Scientific Computing - was implementing some crazy PhD modeling from Matlab and actually had to think about float vs double, summation/multiplication techniques of large sets and their compounding errors, solving techniques (like least squares).

Basically, every software job that i’ve had that wasn’t building a website required my degree.

A lot of the "rules" you learn in school are treated like Rules when they are often more like "It Depends". Take DRY for example: It's all well and good to share code but you need to balance that against having to rebuild (possibly breaking) multiple projects that depend on the library.

That said, the Single Responsibility Principle and Separation of Concerns (the "S" in SOLID) are things that I find important to adhere to. The trick with many CS ideas is to apply from them from first principles.

Example: Instead of some rule like "Your functions should never be more than N lines long." you should instead, ask yourself if the function is trying to do too many things i.e. deviating from the Single Responsibility principle.

Understanding algorithmic complexity was highly useful for me recently when moving a system from inefficient prototype to full-scale version. Complexity theory helped me out with determining the exact pain points in my design and what needed to be altered how (which was most of it). Similarly, graph theory heavily influenced that initial design, which was far more elegant. When moving that system from a single-threaded program that ran on one core into a distributed system running on dozens of VM's with an 'eventually consistent' datastore between them, I tapped into classes on network theory, distributed computing, and operating systems.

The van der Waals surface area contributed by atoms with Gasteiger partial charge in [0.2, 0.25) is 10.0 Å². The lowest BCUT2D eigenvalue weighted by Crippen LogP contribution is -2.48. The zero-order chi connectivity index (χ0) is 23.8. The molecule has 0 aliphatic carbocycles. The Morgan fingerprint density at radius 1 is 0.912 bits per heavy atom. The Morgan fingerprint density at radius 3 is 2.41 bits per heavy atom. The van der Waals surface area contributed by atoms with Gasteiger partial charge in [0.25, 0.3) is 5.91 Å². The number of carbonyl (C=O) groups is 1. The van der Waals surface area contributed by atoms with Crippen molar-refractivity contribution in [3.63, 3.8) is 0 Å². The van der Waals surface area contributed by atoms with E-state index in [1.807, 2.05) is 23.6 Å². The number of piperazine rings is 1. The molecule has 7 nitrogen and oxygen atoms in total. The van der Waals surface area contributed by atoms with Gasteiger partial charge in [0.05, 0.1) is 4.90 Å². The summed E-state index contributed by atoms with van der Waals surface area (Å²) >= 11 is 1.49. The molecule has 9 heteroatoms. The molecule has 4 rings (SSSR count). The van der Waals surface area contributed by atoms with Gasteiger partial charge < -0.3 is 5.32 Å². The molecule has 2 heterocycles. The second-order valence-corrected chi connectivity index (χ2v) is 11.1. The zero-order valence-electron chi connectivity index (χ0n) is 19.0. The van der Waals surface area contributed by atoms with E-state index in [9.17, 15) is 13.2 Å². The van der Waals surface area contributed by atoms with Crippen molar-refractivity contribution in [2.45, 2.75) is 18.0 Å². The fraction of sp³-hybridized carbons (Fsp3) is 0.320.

Also, during the original design, I tapped into theory of functional programming in coming up with a highly functional architecture (even though the 'functions' are actually abstract processes on a virtual machine).

I'm a big proponent of theoretical CS!

Knowing CS is extremely important. That's the difference between being a modern day factory worker and a high value expert.

That's bull. Being an expert does not simply follow from attending a few CS classes and getting a degree. Coming out of college you know very little. The least thing my company can use is overinflated egos.

I also bristled at the factory worker reference your replied to, as it refers to every relative I have (first one to get a degree). However your reply still isn't logical.

1) A CS degree is a lot more than a few classes of CS, not even counting math and other content.

2) I think when people here are saying "degree" it's really just a short cut for saying "taking some concentrated time to study important theoretical concepts that are useful to know as you go about real life software development". In other words, you could do the same thing without college. It's just harder to juggle multiple things and not have the structured path. Even this is not perfect because it's still unfortunately a resume signal, but that's a separate problem.

3) Coming out of college with little professional or practical experience has nothing to do with the value of leveraging what was learned in college as you go about obtaining that experience. You're company may not want people without practical experience, that doesn't mean they're against having a theoretical grounding also, these are two separate criteria for them to desire or not desire.

4) This has nothing to do with ego. As I say the previous reference made was an unfortunate choice, but doesn't generalize to all people who take this path.

How can I demonstrate knowledge of CS in my resume?

I don't know. It shows up easily in interviews or degree